Large numbers of hyenas and humans coexist, study finds

Pack of spotted hyenas preparing to attack Can large carnivores live alongside humans?

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Large hyena populations are living alongside human communities in Africa without coming into conflict, a recent study has found.

An international team of scientists surveyed the population size and diet of spotted hyenas in northern Ethiopia.

The study found a large hyena population with a diet that consisted almost exclusively of domestic animals.

Humans and hyenas are able to coexist because the cost of livestock predation to the local people is relatively low.

The results are published in the journal of Mammalian Biology.

Laughs and giggles

A spotted hyena

Spotted hyenas (Crocuta crocuta) are common large carnivores of sub-Saharan Africa, and are the most important large scavengers and hunters in many areas of Ethiopia.

According to lead author Gidey Yirga of Mekelle University, Ethiopia, these findings demonstrate a "remarkable case of co-existence between spotted hyena and local communities".

The study, conducted in the Wukro district of northern Ethiopia, determined that this area has very little natural prey because agriculture has degraded and fragmented the habitat.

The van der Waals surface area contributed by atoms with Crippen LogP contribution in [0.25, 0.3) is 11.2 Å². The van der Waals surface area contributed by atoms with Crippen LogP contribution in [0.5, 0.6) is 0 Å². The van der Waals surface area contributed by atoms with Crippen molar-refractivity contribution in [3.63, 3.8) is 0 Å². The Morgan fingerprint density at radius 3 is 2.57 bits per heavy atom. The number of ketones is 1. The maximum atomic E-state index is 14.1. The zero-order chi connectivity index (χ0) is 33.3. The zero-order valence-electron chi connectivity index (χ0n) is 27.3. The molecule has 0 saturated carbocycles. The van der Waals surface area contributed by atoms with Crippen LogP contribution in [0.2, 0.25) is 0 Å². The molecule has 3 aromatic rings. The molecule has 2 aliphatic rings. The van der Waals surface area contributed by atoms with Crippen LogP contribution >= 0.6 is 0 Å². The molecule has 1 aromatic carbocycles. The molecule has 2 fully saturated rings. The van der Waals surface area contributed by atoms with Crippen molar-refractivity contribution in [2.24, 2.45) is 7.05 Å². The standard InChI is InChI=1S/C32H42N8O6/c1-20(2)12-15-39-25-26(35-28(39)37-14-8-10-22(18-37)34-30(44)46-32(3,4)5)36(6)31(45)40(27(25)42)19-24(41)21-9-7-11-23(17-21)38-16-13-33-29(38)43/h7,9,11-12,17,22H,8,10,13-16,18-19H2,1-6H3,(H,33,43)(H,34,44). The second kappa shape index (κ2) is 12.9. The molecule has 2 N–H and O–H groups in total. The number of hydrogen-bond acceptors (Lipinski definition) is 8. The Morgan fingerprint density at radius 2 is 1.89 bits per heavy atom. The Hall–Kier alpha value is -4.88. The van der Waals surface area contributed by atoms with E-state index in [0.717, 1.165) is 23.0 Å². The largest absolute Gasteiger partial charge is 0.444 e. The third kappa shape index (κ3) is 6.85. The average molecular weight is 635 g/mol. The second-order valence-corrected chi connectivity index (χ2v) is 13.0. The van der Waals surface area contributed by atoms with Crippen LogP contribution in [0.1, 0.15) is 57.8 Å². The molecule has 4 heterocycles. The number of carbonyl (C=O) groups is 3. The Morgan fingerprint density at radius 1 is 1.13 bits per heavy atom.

The consequence is that "spotted hyenas are almost entirely dependent on anthropogenic food," Mr Yirga told BBC Nature.

"Based on regular sightings of hyenas we hypothesised that our study area will have moderately high densities, in spite of the absence of native prey," he said.

To estimate the hyena population the team played continuous gnu-hyena distress sounds, as well as spotted hyena sounds, through a megaphone at randomly selected calling stations.

Start Quote

Spotted hyenas benefit from waste disposal and human communities benefit from the waste-clearing service”

End Quote Gidey Yirga Mekelle University, Ethiopia

They found 52 hyenas per 100 square kilometres living alongside 98 people per square kilometre.

By analysing hairs in the hyenas' droppings they found that 99% of their diet was made up of domestic animals - chiefly cattle, donkeys, goats and sheep.

Mr Yirga explained that it is likely that waste scavenging is one of the most important food sources for spotted hyenas and that the associated cost to people is both marginal and tolerable.

This peaceful coexistence is mutually beneficial - "spotted hyenas benefit from waste disposal and human communities benefit from the waste-clearing service," Mr Yirga explained.

He also commented on the wider significance of these findings: "This also indicated that large carnivores could coexist with people at remarkably low costs."

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